22 Tauri

Summary

22 Tauri
Observation data
Epoch J2000      Equinox J2000
Constellation Taurus
Right ascension 03h 46m 02.90030s[1]
Declination +24° 31′ 40.4313″[1]
Apparent magnitude (V) 6.43[2]
Characteristics
Spectral type A0 Vn[3]
B−V color index −0.020±0.006[2]
Astrometry
Radial velocity (Rv)+6.9±1.3[2] km/s
Proper motion (μ) RA: +19.599[1] mas/yr
Dec.: −45.077[1] mas/yr
Parallax (π)7.3453 ± 0.0921[1] mas
Distance444 ± 6 ly
(136 ± 2 pc)
Absolute magnitude (MV)1.00[2]
Details
Radius3.1[4] R
Luminosity6.36[2] L
Surface gravity (log g)4.209±0.113[5] cgs
Temperature11,817±191[5] K
Metallicity [Fe/H]−0.1[6] dex
Rotational velocity (v sin i)232[6] km/s
Other designations
Sterope II[7], 22 Tau, BD+24° 556, GC 4506, HD 23441, HIP 17588, HR 1152, SAO 76164[8]
Database references
SIMBADdata
22 Tauri

22 Tauri is a component of the Asterope double star in the Pleiades open cluster. 22 Tauri is the stars' Flamsteed designation. It is situated near the ecliptic and thus is subject to lunar occultation.[9] The star has an apparent visual magnitude of 6.43,[2] which is near the lower threshold of visibility to the naked eye. Anybody attempting to view the object is likely to instead see the Asterope pair as a single elongated form of magnitude 5.6.[10] Based upon an annual parallax shift of 7.35 mas,[1] this star is located 444 light years away from the Sun. It is moving further from the Earth with a heliocentric radial velocity of +7 km/s.[2]

This is an ordinary A-type main-sequence star with a stellar classification of A0 Vn.[3] The 'n' suffix indicates the spectrum displays "nebulous" absorption lines due to rapid rotation. This is confirmed by a high projected rotational velocity of 232 km/s.[6] The star is radiating six[2] times the Sun's luminosity from its photosphere at an effective temperature of 11,817 K.[5]

References

  1. ^ a b c d e f Brown, A. G. A.; et al. (Gaia collaboration) (August 2018). "Gaia Data Release 2: Summary of the contents and survey properties". Astronomy & Astrophysics. 616. A1. arXiv:1804.09365. Bibcode:2018A&A...616A...1G. doi:10.1051/0004-6361/201833051.
  2. ^ a b c d e f g h Anderson, E.; Francis, Ch. (2012), "XHIP: An extended hipparcos compilation", Astronomy Letters, 38 (5): 331, arXiv:1108.4971, Bibcode:2012AstL...38..331A, doi:10.1134/S1063773712050015, S2CID 119257644.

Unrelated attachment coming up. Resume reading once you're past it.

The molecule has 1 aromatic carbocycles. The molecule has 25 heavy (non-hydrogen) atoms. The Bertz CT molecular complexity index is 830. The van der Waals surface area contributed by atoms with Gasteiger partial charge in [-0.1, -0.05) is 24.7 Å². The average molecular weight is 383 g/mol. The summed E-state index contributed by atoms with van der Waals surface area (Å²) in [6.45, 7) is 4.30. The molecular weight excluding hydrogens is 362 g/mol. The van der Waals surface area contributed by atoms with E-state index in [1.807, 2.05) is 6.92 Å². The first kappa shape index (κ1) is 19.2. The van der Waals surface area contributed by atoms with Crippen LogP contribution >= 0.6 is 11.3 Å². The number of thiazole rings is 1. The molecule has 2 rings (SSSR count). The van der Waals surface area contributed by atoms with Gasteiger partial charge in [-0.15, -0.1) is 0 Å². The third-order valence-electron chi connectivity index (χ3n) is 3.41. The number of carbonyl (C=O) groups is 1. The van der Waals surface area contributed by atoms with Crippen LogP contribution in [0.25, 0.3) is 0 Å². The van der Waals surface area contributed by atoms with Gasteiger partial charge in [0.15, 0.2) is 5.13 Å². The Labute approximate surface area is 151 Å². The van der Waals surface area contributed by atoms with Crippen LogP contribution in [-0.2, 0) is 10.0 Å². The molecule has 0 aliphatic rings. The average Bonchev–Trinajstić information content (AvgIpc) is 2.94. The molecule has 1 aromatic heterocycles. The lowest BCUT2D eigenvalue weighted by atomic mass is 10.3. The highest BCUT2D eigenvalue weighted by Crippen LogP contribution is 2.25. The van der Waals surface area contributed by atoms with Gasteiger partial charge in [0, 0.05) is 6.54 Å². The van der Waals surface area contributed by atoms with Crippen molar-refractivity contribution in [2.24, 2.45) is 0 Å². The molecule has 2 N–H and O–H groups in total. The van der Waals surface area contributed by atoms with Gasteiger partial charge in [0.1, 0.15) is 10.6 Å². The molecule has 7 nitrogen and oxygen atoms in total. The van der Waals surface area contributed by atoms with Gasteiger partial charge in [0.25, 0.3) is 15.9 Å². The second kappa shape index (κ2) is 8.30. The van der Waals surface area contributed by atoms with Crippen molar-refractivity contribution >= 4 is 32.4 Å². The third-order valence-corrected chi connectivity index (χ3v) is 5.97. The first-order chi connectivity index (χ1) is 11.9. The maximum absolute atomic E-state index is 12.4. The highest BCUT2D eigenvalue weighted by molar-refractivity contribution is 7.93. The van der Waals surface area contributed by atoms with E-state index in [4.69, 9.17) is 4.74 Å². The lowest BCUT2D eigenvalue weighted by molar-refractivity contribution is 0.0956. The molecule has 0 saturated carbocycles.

3. ^ a b Cowley, A.; et al. (April 1969), "A study of the bright A stars. I. A catalogue of spectral classifications", Astronomical Journal, 74: 375–406, Bibcode:1969AJ.....74..375C, doi:10.1086/110819.
  4. ^ Pasinetti Fracassini, L. E.; et al. (February 2001), "Catalogue of Apparent Diameters and Absolute Radii of Stars (CADARS)", Astronomy and Astrophysics (Third ed.), 367 (2): 521–524, arXiv:astro-ph/0012289, Bibcode:2001A&A...367..521P, doi:10.1051/0004-6361:20000451, S2CID 425754.
  5. ^ a b c David, Trevor J.; Hillenbrand, Lynne A. (2015), "The Ages of Early-Type Stars: Strömgren Photometric Methods Calibrated, Validated, Tested, and Applied to Hosts and Prospective Hosts of Directly Imaged Exoplanets", The Astrophysical Journal, 804 (2): 146, arXiv:1501.03154, Bibcode:2015ApJ...804..146D, doi:10.1088/0004-637X/804/2/146, S2CID 33401607.
  6. ^ a b c Gebran, M.; et al. (2016), "A new method for the inversion of atmospheric parameters of A/Am stars", Astronomy & Astrophysics, 589: A83, arXiv:1603.01146, Bibcode:2016A&A...589A..83G, doi:10.1051/0004-6361/201528052, S2CID 118549566.
  7. ^ Allen, Richard Hinckley (1963), Star names - Their Lore and Meaning, Dover Books, p. 407, retrieved 2016-09-14.
  8. ^ "22 Tau". SIMBAD. Centre de données astronomiques de Strasbourg. Retrieved November 21, 2018.
  9. ^ Schmidtke, P. C.; Africano, J. L. (2011), "KPNO Lunar Occultation Summary. III", The Astronomical Journal, 141 (1): 10, Bibcode:2011AJ....141...10S, doi:10.1088/0004-6256/141/1/10.
  10. ^ Schaaf, Fred; Myers, Doug (2012), Seeing the Sky: 100 Projects, Activities & Explorations in Astronomy, Dover Books on Astronomy, Courier Corporation, p. 56, ISBN 978-0486488882